In the MBS playbook, tweeting is a crime
Salma Al-Shehab, a 34-year-old mother of two children, ages four and six, was initially sentenced to three years in prison for using an Internet website to “cause public disorder and harm civil and national security to destabilize. ”
However, an appeals court handed down the new sentence – 34 years in prison followed by a 34-year travel ban – after a prosecutor requested that the court consider other alleged crimes.
Al-Shehab was not a prominent or particularly vocal Saudi activist in either Saudi Arabia or the UK.
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That incident was followed by another when another woman was jailed for using Twitter.
Court documents reviewed by a human rights organization show that a second Saudi woman, Nourah bint Saeed Al-Qahtani, has been sentenced to decades in prison by the country’s Terrorism Court for using social media to “violate public order”.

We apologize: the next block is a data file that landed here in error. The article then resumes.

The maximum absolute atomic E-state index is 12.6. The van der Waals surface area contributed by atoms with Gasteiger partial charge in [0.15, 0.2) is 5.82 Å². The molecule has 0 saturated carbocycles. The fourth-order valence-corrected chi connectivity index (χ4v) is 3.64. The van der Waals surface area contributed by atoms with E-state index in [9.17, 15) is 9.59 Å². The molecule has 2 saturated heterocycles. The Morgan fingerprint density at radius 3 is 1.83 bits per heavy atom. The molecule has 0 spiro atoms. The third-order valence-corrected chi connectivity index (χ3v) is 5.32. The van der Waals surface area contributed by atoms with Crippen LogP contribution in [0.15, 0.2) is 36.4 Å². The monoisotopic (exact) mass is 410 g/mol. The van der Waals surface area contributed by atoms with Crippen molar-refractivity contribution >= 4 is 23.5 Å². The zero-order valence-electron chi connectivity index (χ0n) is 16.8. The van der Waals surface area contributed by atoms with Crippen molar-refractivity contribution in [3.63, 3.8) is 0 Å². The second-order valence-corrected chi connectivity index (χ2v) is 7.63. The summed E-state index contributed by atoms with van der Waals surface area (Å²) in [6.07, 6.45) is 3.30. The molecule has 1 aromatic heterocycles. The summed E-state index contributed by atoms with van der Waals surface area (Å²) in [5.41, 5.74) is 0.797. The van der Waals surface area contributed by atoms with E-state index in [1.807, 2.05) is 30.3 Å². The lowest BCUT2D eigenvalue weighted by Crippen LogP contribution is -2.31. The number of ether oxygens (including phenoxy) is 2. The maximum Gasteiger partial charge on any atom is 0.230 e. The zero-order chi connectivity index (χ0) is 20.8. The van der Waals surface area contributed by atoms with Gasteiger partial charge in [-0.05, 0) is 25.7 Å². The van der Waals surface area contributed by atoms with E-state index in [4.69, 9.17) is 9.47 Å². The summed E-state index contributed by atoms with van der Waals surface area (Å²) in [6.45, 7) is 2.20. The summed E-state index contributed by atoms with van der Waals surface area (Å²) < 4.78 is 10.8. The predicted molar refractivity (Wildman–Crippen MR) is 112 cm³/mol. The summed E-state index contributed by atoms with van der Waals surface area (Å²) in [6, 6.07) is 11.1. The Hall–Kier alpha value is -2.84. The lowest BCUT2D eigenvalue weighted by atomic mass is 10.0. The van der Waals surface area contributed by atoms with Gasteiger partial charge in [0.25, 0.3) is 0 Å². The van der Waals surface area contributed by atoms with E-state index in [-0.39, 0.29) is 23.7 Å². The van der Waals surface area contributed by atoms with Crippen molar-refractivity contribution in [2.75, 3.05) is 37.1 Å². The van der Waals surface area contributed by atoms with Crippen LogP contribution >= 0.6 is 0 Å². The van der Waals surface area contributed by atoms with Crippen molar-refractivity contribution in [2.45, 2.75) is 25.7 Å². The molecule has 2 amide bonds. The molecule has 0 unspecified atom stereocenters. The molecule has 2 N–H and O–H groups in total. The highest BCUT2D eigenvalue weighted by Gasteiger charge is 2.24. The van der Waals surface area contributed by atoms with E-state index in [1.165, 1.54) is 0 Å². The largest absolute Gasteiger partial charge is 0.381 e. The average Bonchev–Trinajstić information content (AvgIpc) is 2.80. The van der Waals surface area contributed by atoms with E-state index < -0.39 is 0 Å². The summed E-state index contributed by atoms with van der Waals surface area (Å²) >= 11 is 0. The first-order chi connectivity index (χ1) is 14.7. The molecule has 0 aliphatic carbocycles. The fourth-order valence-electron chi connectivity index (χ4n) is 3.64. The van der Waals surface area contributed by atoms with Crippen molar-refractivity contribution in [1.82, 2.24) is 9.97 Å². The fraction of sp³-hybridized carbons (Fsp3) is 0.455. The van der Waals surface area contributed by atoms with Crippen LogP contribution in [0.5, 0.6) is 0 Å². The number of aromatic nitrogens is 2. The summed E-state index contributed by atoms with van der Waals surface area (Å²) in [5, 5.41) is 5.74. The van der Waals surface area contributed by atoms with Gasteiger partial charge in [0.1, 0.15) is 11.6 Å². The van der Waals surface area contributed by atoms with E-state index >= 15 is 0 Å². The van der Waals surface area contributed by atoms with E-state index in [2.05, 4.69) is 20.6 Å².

A specialized criminal court has allegedly found al-Qahtani guilty of “using the internet to tear up [Saudi Arabia’s] social fabric” and subsequently sentenced her to 45 years in prison, according to documents received and examined by Democracy for the Arab World Now (Dawn).
Dawn informed them Guardian of its findings, which the latter said had been confirmed by Saudi sources in hopes that the public would be able to shed light on Al-Qahtani’s case.
Abdullah Alaoudh, Dawn’s Gulf director, said Saudi authorities appeared to have detained Qahtani for “simply tweeting her opinion,” adding that “it’s impossible to separate the points between the Crown Prince Mohammed meeting.” Salman not to connect [US] President Biden in Jeddah last month and the rise in repressive attacks against anyone daring to criticize the Crown Prince or the Saudi government for well-documented abuses.